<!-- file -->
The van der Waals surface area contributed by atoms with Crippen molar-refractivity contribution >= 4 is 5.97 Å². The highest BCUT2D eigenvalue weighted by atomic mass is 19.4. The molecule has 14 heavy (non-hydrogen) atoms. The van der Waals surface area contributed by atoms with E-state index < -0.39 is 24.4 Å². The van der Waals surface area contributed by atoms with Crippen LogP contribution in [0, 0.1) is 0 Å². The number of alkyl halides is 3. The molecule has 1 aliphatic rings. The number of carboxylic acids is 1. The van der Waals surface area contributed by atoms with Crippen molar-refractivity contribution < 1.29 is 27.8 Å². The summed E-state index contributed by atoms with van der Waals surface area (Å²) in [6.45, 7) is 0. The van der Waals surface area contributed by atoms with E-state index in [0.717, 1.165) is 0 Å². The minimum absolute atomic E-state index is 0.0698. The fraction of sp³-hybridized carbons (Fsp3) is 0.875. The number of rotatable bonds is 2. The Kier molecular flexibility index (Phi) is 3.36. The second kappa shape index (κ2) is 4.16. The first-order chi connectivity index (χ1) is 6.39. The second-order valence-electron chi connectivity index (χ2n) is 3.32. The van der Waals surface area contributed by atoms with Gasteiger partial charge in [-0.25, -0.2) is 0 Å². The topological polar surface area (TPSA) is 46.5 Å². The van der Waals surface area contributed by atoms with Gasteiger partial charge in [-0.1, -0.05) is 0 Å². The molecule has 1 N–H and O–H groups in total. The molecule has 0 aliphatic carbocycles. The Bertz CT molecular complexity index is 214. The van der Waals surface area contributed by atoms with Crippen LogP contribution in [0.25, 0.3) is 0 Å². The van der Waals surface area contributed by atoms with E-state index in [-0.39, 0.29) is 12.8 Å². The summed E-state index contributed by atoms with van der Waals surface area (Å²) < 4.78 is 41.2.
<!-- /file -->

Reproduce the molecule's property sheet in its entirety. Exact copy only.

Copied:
The van der Waals surface area contributed by atoms with Crippen molar-refractivity contribution >= 4 is 5.97 Å². The highest BCUT2D eigenvalue weighted by atomic mass is 19.4. The molecule has 14 heavy (non-hydrogen) atoms. The van der Waals surface area contributed by atoms with E-state index < -0.39 is 24.4 Å². The van der Waals surface area contributed by atoms with Crippen LogP contribution in [0, 0.1) is 0 Å². The number of alkyl halides is 3. The molecule has 1 aliphatic rings. The number of carboxylic acids is 1. The van der Waals surface area contributed by atoms with Crippen molar-refractivity contribution < 1.29 is 27.8 Å². The summed E-state index contributed by atoms with van der Waals surface area (Å²) in [6.45, 7) is 0. The van der Waals surface area contributed by atoms with E-state index in [0.717, 1.165) is 0 Å². The minimum absolute atomic E-state index is 0.0698. The fraction of sp³-hybridized carbons (Fsp3) is 0.875. The number of rotatable bonds is 2. The Kier molecular flexibility index (Phi) is 3.36. The second kappa shape index (κ2) is 4.16. The first-order chi connectivity index (χ1) is 6.39. The second-order valence-electron chi connectivity index (χ2n) is 3.32. The van der Waals surface area contributed by atoms with Gasteiger partial charge in [-0.25, -0.2) is 0 Å². The topological polar surface area (TPSA) is 46.5 Å². The van der Waals surface area contributed by atoms with Gasteiger partial charge in [-0.1, -0.05) is 0 Å². The molecule has 1 N–H and O–H groups in total. The molecule has 0 aliphatic carbocycles. The Bertz CT molecular complexity index is 214. The van der Waals surface area contributed by atoms with Crippen LogP contribution in [0.25, 0.3) is 0 Å². The van der Waals surface area contributed by atoms with E-state index in [-0.39, 0.29) is 12.8 Å². The summed E-state index contributed by atoms with van der Waals surface area (Å²) < 4.78 is 41.2.